National Center for Youth Law

At the Center

5 Questions with NCYL Alumni Fanna Gamal, Binder Clinical Teaching Fellow, UCLA Law and 2015 NCYL Law Clerk

What did you do at NCYL? In 2015, I spent my 2L summer at NCYL as a law clerk working with Michael Harris and Hannah Benton in the juvenile justice and education unit. It was only ten weeks but the work, the relationships I built at NCYL and the mentorship I received have been so foundational to my thinking that it’s almost impossible to overstate.

What is your favorite memory from your time at NCYL? I remember vividly coming into the office early in the morning and Michael would almost always already have arrived. He would often play jazz music while he worked, and I could hear the nice sounds down the hall. When you entered his office the first thing you would see was a large portrait of Malcolm X starring straight back at you – I loved that, both the photo and the placement. In my conversations with him, I learned that Michael was very much fulfilled by the work he did and did it so well. I knew then that was the feeling I wanted from my career in the legal profession.

Why is NCYL’s work important today? At the time I interned, Michael and Hannah were working on a case against several Texas school districts on behalf of students with disabilities. They were also working on a case against the egregious racist and ableist practices of the Antioch Unified School District. What struck me most was just how Michael and Hannah did their work – thoughtfully, diligently, with a real sense of purpose and conviction. I watched them use their many skills in whatever way they could to address injustices. This approach to lawyering is so critical to not only shaping people’s lives but also shaping what we come to expect from the law, where we come to learn that it can enter our lives to do something good.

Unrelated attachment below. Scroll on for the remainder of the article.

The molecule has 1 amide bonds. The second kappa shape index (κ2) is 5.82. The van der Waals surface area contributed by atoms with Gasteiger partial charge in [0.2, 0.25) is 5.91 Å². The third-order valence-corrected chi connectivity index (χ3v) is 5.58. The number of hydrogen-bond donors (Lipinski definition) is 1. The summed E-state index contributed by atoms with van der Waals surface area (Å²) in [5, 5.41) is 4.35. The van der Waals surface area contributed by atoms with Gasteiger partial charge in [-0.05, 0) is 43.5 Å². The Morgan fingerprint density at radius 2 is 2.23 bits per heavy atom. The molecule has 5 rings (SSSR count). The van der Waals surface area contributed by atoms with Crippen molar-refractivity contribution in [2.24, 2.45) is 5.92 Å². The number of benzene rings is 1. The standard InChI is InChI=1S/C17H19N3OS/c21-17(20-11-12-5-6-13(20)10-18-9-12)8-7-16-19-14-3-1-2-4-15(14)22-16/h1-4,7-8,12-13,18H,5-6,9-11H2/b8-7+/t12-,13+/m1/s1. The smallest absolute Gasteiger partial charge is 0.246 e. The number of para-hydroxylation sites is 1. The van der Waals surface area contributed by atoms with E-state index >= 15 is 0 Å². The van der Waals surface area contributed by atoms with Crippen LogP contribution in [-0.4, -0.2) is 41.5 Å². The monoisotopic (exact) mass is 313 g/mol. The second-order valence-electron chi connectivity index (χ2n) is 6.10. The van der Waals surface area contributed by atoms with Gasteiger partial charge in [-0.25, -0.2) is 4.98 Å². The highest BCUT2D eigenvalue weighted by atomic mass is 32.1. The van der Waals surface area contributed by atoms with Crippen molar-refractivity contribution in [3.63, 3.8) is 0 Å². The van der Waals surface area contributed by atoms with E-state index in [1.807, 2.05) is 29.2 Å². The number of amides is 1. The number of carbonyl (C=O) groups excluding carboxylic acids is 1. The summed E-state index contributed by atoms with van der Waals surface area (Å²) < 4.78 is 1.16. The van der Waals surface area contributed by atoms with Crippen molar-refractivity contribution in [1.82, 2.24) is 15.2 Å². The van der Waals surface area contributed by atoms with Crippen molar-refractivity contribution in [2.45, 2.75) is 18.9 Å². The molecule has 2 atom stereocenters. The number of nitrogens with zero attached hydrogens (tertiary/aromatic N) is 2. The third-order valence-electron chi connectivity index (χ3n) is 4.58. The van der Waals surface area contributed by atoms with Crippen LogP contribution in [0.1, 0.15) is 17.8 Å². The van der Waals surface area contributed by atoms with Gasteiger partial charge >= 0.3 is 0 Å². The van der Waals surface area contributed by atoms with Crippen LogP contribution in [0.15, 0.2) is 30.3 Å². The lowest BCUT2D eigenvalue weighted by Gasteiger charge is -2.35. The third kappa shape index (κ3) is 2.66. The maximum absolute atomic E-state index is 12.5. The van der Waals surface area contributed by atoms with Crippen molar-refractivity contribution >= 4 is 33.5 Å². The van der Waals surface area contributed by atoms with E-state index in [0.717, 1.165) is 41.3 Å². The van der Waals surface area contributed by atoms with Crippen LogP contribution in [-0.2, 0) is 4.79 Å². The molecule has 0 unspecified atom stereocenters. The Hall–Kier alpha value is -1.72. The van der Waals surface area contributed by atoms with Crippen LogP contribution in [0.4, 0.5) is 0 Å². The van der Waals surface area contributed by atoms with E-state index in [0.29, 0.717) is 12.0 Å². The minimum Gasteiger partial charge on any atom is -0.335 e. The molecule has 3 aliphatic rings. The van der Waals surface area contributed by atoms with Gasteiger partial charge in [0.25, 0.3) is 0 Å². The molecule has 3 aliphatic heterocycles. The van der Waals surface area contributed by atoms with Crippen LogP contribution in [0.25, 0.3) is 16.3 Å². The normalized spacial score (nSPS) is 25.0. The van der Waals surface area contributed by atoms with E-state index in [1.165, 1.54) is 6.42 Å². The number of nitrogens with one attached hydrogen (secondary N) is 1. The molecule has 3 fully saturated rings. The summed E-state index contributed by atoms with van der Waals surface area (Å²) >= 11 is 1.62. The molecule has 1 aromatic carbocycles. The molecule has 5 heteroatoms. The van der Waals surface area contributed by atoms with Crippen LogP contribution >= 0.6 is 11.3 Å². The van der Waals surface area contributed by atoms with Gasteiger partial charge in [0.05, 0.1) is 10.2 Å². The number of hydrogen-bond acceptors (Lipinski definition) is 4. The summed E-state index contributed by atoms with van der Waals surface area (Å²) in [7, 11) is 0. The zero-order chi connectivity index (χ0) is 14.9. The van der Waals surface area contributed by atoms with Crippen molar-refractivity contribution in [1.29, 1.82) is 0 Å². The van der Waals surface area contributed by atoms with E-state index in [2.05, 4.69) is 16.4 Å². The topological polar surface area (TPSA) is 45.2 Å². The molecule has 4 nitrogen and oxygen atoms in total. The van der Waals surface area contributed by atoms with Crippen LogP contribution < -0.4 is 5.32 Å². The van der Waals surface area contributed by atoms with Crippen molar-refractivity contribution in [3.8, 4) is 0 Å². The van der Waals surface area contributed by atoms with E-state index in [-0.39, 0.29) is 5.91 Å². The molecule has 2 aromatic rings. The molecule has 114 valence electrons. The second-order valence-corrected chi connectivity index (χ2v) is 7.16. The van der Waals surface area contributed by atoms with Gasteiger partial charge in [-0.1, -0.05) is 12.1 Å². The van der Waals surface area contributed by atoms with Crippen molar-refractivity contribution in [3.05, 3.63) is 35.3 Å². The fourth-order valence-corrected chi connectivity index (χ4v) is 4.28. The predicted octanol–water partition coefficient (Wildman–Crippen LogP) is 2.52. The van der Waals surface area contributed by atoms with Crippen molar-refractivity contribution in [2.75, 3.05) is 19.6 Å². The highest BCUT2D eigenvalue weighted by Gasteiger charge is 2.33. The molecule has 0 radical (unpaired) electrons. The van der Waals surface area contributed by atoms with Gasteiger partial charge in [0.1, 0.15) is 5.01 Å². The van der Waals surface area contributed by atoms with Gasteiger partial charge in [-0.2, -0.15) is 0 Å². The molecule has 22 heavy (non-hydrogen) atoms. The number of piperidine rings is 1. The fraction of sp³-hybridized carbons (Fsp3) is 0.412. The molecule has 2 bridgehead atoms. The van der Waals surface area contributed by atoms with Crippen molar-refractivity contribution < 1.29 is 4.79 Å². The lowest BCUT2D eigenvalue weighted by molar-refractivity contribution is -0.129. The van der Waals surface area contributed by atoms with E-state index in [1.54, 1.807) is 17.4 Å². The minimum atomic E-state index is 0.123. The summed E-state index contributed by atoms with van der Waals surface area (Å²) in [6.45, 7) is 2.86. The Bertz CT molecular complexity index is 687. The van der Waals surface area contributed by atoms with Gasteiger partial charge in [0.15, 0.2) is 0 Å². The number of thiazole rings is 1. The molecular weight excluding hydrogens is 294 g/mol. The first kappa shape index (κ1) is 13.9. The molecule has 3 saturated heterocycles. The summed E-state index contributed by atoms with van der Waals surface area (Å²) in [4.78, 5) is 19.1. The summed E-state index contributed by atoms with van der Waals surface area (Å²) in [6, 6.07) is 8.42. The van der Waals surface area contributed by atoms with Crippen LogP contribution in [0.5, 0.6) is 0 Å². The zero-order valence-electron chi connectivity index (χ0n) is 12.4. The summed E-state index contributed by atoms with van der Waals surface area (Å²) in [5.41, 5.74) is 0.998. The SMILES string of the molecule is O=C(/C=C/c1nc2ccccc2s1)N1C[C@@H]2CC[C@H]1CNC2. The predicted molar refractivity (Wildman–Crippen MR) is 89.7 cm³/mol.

How did your time at NCYL influence your path? My time at NCYL changed my perception of how I can use my law degree and is still influencing my personal and professional journey. In my current role as a teaching fellow at UCLA School of Law where I write and teach a Community Lawyering in Education Clinic, I think often about my time at NCYL. Specifically, I think about how when you do work around race, law, and public education, there are never any easy answers. Schools, like our laws, are full of contradictions. Both can do good things, but both have also sustained racial and economic inequality for centuries. Working with Michael and Hannah taught me a lot about living with these contradictions without reaching for incomplete, simple solutions that replicate many of the same problems we are trying to fix.  

Additionally, I’ve learned from Michael that it is important to always understand myself as someone who is continually learning. This influences how I mentor my students where I try to convey through my words and my actions that the point isn’t to always have the right answer, but to cultivate a relationship to how you do the work that you do. I’m deeply grateful for lessons like these.

How have you stayed involved with NCYL? Michael is a dear friend and mentor and whenever I need some guidance, I know I can always count on his sage advice.